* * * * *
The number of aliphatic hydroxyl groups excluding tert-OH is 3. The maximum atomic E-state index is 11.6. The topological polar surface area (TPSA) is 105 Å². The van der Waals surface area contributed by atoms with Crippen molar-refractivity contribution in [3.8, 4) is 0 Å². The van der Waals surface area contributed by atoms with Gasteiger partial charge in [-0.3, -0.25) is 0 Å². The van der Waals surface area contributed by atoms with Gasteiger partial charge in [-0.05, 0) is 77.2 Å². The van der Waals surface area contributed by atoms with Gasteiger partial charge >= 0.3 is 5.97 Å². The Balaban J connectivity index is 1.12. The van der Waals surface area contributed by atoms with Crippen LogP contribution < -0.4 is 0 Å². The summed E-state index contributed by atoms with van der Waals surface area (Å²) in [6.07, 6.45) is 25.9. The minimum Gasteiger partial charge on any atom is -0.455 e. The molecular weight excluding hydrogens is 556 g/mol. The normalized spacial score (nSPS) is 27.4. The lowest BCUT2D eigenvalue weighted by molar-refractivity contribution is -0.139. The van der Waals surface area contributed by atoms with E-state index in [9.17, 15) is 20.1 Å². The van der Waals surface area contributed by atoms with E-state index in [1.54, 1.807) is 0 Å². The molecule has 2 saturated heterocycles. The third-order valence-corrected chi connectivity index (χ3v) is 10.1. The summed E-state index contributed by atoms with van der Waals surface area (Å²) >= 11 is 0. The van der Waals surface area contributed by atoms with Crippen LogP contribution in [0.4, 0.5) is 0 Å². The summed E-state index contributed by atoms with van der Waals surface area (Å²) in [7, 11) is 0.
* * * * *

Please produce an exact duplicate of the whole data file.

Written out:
The number of aliphatic hydroxyl groups excluding tert-OH is 3. The maximum atomic E-state index is 11.6. The topological polar surface area (TPSA) is 105 Å². The van der Waals surface area contributed by atoms with Crippen molar-refractivity contribution in [3.8, 4) is 0 Å². The van der Waals surface area contributed by atoms with Gasteiger partial charge in [-0.3, -0.25) is 0 Å². The van der Waals surface area contributed by atoms with Gasteiger partial charge in [-0.05, 0) is 77.2 Å². The van der Waals surface area contributed by atoms with Gasteiger partial charge >= 0.3 is 5.97 Å². The Balaban J connectivity index is 1.12. The van der Waals surface area contributed by atoms with Crippen LogP contribution < -0.4 is 0 Å². The summed E-state index contributed by atoms with van der Waals surface area (Å²) in [6.07, 6.45) is 25.9. The minimum Gasteiger partial charge on any atom is -0.455 e. The molecular weight excluding hydrogens is 556 g/mol. The normalized spacial score (nSPS) is 27.4. The lowest BCUT2D eigenvalue weighted by molar-refractivity contribution is -0.139. The van der Waals surface area contributed by atoms with E-state index in [9.17, 15) is 20.1 Å². The van der Waals surface area contributed by atoms with E-state index in [1.54, 1.807) is 0 Å². The molecule has 2 saturated heterocycles. The third-order valence-corrected chi connectivity index (χ3v) is 10.1. The summed E-state index contributed by atoms with van der Waals surface area (Å²) >= 11 is 0. The van der Waals surface area contributed by atoms with Crippen LogP contribution in [0.4, 0.5) is 0 Å². The summed E-state index contributed by atoms with van der Waals surface area (Å²) in [7, 11) is 0.